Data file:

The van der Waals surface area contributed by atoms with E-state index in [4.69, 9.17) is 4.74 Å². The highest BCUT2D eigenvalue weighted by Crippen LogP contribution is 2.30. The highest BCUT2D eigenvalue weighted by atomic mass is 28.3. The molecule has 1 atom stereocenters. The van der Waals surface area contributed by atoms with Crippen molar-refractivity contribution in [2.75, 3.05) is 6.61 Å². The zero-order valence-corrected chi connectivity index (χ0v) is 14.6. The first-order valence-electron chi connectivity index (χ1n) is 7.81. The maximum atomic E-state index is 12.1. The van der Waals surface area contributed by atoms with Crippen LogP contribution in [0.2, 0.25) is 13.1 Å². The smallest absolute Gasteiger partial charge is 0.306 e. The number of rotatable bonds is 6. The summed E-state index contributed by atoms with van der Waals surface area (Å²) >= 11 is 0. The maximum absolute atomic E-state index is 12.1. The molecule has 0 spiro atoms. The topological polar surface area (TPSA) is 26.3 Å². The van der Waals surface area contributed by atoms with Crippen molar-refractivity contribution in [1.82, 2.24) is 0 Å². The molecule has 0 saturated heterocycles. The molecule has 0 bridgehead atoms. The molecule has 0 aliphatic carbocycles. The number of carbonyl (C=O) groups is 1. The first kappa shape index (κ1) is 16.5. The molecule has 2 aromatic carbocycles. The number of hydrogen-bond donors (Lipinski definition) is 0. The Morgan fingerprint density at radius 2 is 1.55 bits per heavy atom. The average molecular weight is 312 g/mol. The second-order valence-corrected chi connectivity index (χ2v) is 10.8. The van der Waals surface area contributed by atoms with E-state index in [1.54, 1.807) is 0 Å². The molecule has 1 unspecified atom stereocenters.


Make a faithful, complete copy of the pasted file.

The van der Waals surface area contributed by atoms with E-state index in [4.69, 9.17) is 4.74 Å². The highest BCUT2D eigenvalue weighted by Crippen LogP contribution is 2.30. The highest BCUT2D eigenvalue weighted by atomic mass is 28.3. The molecule has 1 atom stereocenters. The van der Waals surface area contributed by atoms with Crippen molar-refractivity contribution in [2.75, 3.05) is 6.61 Å². The zero-order valence-corrected chi connectivity index (χ0v) is 14.6. The first-order valence-electron chi connectivity index (χ1n) is 7.81. The maximum atomic E-state index is 12.1. The van der Waals surface area contributed by atoms with Crippen LogP contribution in [0.2, 0.25) is 13.1 Å². The smallest absolute Gasteiger partial charge is 0.306 e. The number of rotatable bonds is 6. The summed E-state index contributed by atoms with van der Waals surface area (Å²) >= 11 is 0. The maximum absolute atomic E-state index is 12.1. The molecule has 0 spiro atoms. The topological polar surface area (TPSA) is 26.3 Å². The van der Waals surface area contributed by atoms with Crippen molar-refractivity contribution in [1.82, 2.24) is 0 Å². The molecule has 0 saturated heterocycles. The molecule has 0 bridgehead atoms. The molecule has 0 aliphatic carbocycles. The number of carbonyl (C=O) groups is 1. The first kappa shape index (κ1) is 16.5. The molecule has 2 aromatic carbocycles. The number of hydrogen-bond donors (Lipinski definition) is 0. The Morgan fingerprint density at radius 2 is 1.55 bits per heavy atom. The average molecular weight is 312 g/mol. The second-order valence-corrected chi connectivity index (χ2v) is 10.8. The van der Waals surface area contributed by atoms with E-state index in [1.54, 1.807) is 0 Å². The molecule has 1 unspecified atom stereocenters.